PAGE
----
WHO NEEDS TO KNOW ABOUT PATENTS?
There are two categories of people who need to know about patents: those persons ("inventors") who might benefit from patenting an invention they have created in order to protect it; and those who may be thinking about manufacturing, importing, distributing, or using a device that may already be patented by someone else.
Whether an inventor should go to the expense and trouble of patenting an invention turns first on economics - whether there is a market for the invention. The second stage is whether there is already an invention ("prior art") that will prevent the issuance of the patent. (Once an invention is patented and the patent period expires, that idea can never again be patented. As you can guess, a lot of litigation revolves around whether a patent has been pre-empted by prior art.. Issuance of a patent by the United States Patent & Trademark Office does not prevent an "infringer" from claiming, among other defenses, that the patent should never been issued.) Finally, there is the issue of the cost of getting a patent and the further problem of the delay, which can be up to two years. In those two years, other people can be selling your invention. By the time you get your patent, and depending on how well-funded the infringer is, your "rights" under the patent may turn out to be the "right" to spend all your money fighting the infringement.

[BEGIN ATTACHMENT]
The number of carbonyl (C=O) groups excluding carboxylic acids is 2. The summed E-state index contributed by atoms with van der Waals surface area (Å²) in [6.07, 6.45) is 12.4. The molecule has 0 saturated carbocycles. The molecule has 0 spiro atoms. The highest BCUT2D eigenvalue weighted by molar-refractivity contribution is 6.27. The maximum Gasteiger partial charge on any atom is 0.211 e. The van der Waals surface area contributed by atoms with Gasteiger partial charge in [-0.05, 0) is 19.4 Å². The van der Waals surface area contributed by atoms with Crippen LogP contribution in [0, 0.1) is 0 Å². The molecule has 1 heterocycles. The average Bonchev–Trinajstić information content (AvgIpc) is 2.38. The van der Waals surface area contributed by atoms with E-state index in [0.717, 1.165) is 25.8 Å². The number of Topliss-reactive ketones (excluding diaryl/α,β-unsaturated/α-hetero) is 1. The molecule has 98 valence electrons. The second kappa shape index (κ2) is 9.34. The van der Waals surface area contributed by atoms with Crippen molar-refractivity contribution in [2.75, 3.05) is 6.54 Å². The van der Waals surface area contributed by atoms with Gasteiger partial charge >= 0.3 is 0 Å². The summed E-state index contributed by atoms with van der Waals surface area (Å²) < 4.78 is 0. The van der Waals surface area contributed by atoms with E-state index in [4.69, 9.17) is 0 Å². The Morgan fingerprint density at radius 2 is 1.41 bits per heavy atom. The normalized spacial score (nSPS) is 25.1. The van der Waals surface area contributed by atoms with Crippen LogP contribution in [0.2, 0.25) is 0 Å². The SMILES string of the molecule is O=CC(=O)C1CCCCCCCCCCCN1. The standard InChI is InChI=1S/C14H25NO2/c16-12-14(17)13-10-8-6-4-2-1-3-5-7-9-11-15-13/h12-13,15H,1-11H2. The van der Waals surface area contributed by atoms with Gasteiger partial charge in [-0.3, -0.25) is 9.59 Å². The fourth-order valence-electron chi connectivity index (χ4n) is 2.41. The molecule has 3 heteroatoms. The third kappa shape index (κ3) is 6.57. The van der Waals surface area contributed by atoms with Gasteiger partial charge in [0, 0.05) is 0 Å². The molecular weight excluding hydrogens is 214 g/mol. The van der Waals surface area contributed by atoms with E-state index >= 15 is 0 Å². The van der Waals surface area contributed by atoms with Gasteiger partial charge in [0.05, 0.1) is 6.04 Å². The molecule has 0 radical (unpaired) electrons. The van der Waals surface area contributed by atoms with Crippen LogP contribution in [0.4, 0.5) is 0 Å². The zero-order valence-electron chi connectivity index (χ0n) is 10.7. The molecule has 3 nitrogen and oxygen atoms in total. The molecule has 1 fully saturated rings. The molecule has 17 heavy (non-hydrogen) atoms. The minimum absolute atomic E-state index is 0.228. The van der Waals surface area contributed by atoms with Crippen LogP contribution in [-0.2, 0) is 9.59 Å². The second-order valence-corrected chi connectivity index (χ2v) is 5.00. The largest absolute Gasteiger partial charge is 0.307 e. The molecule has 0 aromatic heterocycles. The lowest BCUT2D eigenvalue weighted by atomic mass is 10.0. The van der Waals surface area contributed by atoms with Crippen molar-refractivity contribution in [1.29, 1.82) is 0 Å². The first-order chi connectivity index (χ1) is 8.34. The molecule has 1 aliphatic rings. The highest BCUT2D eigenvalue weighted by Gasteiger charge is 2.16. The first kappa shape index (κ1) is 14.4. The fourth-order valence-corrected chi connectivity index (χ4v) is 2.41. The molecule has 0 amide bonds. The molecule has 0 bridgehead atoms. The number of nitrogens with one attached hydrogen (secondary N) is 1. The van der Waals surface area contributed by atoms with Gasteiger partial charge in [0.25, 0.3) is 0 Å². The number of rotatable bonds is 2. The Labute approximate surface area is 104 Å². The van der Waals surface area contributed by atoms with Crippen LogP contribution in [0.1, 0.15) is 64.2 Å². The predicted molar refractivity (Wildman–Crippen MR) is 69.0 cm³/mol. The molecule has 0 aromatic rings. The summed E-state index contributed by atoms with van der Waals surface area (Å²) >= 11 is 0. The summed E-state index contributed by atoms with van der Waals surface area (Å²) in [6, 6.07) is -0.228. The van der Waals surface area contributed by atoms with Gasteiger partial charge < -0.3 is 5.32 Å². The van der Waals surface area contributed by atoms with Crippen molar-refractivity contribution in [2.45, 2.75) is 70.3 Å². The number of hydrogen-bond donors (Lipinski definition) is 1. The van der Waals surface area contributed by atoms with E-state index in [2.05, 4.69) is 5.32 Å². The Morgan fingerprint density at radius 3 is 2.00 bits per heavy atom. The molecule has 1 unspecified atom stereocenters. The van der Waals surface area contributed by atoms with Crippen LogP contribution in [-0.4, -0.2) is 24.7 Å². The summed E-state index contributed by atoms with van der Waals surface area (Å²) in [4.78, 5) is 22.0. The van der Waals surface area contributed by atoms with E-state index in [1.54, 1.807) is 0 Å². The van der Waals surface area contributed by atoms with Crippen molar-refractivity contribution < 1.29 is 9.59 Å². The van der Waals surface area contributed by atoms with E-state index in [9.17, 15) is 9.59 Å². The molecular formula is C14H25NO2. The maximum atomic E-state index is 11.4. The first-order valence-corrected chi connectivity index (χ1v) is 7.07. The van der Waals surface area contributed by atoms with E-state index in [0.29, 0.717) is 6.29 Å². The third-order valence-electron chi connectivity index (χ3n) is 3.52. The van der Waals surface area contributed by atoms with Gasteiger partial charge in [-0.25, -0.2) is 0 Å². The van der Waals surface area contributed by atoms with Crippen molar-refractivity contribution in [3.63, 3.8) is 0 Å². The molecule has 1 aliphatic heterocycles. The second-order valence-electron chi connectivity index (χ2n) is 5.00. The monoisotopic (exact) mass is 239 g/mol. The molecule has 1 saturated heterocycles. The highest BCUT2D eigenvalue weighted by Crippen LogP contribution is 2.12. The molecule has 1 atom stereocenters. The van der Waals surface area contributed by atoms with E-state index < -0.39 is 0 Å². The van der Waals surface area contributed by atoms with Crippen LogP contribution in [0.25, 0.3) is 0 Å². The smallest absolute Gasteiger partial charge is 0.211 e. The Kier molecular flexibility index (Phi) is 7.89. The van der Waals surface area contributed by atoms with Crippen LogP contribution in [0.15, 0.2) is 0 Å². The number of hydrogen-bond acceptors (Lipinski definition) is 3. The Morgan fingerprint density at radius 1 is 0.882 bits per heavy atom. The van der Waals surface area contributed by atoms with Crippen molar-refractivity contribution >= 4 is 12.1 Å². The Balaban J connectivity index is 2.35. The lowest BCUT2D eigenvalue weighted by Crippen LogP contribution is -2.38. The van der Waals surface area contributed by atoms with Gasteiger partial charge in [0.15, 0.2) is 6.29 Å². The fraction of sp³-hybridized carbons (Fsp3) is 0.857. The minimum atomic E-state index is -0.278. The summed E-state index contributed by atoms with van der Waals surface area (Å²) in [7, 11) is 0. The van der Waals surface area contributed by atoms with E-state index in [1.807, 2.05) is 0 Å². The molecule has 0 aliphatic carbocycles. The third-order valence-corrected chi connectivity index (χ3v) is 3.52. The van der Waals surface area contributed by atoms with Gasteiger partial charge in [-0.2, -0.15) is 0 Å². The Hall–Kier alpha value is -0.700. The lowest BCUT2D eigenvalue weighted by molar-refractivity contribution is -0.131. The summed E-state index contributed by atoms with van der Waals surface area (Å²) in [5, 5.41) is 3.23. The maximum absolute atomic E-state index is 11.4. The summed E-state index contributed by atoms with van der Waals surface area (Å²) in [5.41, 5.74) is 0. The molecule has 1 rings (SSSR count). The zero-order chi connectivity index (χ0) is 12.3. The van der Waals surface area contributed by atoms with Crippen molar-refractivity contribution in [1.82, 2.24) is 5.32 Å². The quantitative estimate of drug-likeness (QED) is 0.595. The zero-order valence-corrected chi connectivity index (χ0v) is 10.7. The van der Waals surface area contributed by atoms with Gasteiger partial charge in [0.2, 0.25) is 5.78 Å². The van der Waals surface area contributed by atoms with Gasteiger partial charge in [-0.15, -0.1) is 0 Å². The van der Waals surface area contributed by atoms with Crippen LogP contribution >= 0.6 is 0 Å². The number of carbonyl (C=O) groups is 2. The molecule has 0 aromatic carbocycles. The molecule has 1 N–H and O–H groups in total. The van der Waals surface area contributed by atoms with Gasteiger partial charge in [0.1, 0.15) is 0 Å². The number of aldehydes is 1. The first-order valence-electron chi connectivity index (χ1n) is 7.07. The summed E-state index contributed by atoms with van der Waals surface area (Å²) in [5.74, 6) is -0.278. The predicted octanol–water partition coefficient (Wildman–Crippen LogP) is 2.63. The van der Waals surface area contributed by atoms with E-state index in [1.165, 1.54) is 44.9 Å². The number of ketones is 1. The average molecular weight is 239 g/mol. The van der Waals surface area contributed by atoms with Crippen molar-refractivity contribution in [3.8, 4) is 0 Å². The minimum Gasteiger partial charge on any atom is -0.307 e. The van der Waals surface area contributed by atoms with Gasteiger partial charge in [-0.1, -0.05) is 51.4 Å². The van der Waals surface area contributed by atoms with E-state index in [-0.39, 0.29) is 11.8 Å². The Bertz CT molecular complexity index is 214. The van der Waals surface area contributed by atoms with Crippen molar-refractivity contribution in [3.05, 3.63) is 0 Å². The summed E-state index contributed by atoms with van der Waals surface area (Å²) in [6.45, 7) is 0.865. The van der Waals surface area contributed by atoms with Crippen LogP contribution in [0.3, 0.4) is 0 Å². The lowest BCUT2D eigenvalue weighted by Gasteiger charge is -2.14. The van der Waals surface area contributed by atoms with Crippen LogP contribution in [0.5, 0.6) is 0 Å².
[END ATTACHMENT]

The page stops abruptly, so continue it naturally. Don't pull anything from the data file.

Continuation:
Any company thinking about making a product should do a search to make sure it is not infringing an existing patent. Failure to do so can result in heavy damages. And an opinion from someone not a patent attorney that a discovered patent does not conflict with the product you want to make will not serve as a shield because a court may rule that a patent attorney would have told you differently.
Law Offices of Douglas Clark Hollmann
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